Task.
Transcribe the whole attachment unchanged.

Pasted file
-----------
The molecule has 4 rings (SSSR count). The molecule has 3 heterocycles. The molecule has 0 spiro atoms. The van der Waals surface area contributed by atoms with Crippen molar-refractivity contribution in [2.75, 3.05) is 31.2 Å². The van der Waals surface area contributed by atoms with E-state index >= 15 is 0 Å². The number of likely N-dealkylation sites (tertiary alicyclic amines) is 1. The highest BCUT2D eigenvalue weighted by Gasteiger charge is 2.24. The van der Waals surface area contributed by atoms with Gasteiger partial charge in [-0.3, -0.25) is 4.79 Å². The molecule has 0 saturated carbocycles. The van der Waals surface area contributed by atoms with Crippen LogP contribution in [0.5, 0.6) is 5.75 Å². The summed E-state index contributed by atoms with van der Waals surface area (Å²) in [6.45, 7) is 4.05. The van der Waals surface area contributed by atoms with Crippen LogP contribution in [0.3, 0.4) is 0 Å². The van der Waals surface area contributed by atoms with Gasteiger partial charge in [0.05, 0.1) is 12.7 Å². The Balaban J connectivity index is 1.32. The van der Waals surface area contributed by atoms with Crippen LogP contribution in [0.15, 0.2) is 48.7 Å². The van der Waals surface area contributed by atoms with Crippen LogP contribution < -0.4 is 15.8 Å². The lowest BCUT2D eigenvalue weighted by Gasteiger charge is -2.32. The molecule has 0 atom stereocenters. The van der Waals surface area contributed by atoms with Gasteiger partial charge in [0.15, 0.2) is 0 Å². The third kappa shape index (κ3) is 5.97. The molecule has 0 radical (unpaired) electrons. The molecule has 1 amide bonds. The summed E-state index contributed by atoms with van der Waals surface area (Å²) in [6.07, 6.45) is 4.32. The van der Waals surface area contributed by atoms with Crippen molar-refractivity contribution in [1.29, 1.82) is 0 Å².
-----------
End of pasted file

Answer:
The molecule has 4 rings (SSSR count). The molecule has 3 heterocycles. The molecule has 0 spiro atoms. The van der Waals surface area contributed by atoms with Crippen molar-refractivity contribution in [2.75, 3.05) is 31.2 Å². The van der Waals surface area contributed by atoms with E-state index >= 15 is 0 Å². The number of likely N-dealkylation sites (tertiary alicyclic amines) is 1. The highest BCUT2D eigenvalue weighted by Gasteiger charge is 2.24. The van der Waals surface area contributed by atoms with Gasteiger partial charge in [-0.3, -0.25) is 4.79 Å². The molecule has 0 saturated carbocycles. The van der Waals surface area contributed by atoms with Crippen LogP contribution in [0.5, 0.6) is 5.75 Å². The summed E-state index contributed by atoms with van der Waals surface area (Å²) in [6.45, 7) is 4.05. The van der Waals surface area contributed by atoms with Crippen LogP contribution in [0.3, 0.4) is 0 Å². The van der Waals surface area contributed by atoms with Gasteiger partial charge in [0.05, 0.1) is 12.7 Å². The Balaban J connectivity index is 1.32. The van der Waals surface area contributed by atoms with Crippen LogP contribution in [0.15, 0.2) is 48.7 Å². The van der Waals surface area contributed by atoms with Crippen LogP contribution < -0.4 is 15.8 Å². The lowest BCUT2D eigenvalue weighted by Gasteiger charge is -2.32. The molecule has 0 atom stereocenters. The van der Waals surface area contributed by atoms with Gasteiger partial charge in [0.15, 0.2) is 0 Å². The third kappa shape index (κ3) is 5.97. The molecule has 0 radical (unpaired) electrons. The molecule has 1 amide bonds. The summed E-state index contributed by atoms with van der Waals surface area (Å²) in [6.07, 6.45) is 4.32. The van der Waals surface area contributed by atoms with Crippen molar-refractivity contribution in [1.29, 1.82) is 0 Å².